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Get some forceps. Work perfectly on barbed hooks as the biggest problem is trying to get hold of the hook with your fat fingers and thumb around the bend of it.

I am now using micro barbed and have no real problem removing them with a "decent" set of forceps.

 

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46 minutes ago, smufter said:

Get some forceps. Work perfectly on barbed hooks as the biggest problem is trying to get hold of the hook with your fat fingers and thumb around the bend of it.

I am now using micro barbed and have no real problem removing them with a "decent" set of forceps.

 

yes forceps are the tool of choice, but once you know how (plenty of river fishing when younger with barbed hooks on smaller fish) you can pop them out with your fingers. I hold it steady between my index and middle fingers and push the eye of the hook with my thumb, making sure the direction of the hook is lined up so the hook will come out of the fish. Don't wiggle it violently as this will cause unnecessary damage, but a gentle nudge each way to loosen it can sometimes work.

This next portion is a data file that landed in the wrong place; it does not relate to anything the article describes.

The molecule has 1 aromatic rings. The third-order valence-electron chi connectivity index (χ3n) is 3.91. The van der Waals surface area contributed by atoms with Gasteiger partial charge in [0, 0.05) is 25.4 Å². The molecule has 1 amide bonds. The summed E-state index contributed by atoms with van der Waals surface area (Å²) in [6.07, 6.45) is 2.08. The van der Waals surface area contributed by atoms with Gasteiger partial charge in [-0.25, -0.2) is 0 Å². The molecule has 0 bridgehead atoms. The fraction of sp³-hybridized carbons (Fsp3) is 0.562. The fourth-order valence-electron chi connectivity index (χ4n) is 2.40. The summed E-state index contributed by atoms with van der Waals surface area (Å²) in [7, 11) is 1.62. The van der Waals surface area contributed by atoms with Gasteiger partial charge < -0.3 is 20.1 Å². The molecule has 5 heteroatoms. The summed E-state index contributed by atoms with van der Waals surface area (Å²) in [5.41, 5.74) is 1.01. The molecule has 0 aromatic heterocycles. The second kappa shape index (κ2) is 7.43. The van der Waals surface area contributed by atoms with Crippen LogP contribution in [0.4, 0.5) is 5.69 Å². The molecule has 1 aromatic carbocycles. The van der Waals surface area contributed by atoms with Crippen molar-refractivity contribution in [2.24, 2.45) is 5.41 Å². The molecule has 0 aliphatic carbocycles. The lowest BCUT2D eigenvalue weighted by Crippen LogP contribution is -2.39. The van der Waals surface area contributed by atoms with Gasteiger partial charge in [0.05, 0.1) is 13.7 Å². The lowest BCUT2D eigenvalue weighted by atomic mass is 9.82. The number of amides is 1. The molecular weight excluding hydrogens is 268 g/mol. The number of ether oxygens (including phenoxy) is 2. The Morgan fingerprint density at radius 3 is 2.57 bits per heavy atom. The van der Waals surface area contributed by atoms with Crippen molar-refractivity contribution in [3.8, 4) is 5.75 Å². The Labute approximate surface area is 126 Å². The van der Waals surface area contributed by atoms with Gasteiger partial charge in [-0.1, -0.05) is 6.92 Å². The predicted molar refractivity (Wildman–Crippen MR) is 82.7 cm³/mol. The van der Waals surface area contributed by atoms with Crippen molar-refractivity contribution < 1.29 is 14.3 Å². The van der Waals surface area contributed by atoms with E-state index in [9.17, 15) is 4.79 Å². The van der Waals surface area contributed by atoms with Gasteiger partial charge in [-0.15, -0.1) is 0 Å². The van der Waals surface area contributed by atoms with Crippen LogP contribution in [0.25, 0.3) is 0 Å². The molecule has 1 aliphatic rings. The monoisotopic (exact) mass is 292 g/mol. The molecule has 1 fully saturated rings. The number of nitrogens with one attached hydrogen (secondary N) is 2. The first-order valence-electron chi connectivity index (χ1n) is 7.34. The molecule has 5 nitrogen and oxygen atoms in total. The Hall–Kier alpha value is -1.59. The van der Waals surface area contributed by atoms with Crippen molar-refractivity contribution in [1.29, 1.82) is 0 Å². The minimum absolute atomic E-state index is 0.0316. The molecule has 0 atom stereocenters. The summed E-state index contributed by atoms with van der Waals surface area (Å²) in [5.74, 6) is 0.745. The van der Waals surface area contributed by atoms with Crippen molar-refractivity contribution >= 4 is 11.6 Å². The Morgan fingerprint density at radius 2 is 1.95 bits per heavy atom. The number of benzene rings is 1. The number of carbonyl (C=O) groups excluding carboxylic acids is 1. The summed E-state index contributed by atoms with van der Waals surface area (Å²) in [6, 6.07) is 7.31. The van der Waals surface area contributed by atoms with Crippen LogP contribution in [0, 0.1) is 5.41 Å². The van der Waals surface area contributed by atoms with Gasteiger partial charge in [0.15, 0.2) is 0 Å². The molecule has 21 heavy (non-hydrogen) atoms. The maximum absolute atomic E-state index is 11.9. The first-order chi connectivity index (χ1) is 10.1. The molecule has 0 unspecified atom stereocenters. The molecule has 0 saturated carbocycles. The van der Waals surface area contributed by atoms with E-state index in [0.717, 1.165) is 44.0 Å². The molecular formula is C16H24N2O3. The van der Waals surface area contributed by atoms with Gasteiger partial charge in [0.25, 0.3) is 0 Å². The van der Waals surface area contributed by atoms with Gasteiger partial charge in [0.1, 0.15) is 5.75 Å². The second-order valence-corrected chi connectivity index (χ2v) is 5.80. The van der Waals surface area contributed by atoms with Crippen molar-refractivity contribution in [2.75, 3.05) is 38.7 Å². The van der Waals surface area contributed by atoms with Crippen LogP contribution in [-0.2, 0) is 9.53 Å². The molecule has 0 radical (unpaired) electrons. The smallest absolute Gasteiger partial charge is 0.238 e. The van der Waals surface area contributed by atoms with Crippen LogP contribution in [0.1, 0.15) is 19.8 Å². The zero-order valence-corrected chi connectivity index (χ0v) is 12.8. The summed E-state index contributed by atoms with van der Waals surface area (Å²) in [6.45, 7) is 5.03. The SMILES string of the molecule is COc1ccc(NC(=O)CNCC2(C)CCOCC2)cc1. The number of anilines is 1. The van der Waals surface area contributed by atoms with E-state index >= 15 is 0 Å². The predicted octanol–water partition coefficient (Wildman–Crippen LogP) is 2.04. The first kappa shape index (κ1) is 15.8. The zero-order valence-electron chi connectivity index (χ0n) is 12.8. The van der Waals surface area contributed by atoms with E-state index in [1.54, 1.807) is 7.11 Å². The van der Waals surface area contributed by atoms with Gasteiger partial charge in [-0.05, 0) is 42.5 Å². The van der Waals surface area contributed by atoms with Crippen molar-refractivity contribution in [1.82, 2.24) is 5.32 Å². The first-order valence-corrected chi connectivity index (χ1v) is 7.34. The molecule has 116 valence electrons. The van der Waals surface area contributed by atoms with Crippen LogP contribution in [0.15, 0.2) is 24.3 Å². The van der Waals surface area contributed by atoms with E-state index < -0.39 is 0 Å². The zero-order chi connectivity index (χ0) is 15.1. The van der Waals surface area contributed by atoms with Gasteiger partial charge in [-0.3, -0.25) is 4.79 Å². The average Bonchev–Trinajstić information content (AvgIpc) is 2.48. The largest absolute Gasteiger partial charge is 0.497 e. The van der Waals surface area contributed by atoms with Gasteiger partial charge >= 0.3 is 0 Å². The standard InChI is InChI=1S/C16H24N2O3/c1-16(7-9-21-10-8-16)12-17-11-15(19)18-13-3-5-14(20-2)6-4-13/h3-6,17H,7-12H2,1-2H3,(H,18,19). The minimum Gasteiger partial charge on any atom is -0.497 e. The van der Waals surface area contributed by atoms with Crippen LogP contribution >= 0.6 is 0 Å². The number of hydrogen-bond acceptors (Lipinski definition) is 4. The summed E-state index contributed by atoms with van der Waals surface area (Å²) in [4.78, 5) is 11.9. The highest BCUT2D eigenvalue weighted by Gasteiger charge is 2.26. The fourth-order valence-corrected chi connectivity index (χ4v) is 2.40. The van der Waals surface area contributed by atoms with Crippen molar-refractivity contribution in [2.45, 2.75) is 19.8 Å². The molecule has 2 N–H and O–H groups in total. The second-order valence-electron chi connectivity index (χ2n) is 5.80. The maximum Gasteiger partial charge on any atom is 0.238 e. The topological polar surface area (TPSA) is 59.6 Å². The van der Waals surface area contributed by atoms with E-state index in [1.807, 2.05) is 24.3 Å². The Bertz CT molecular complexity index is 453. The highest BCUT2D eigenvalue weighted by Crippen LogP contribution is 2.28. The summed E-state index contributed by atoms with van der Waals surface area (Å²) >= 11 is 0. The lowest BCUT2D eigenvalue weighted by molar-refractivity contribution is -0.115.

It's not as easy as it sounds, I use size 4 hooks which mean I have more to hold on to when unhooking, also it means if its easier/quicker I can push through and snip the hook off with some wire cutters, but that's very rare. Most of the time a little room is created during the fight which means you can pop them out quickly.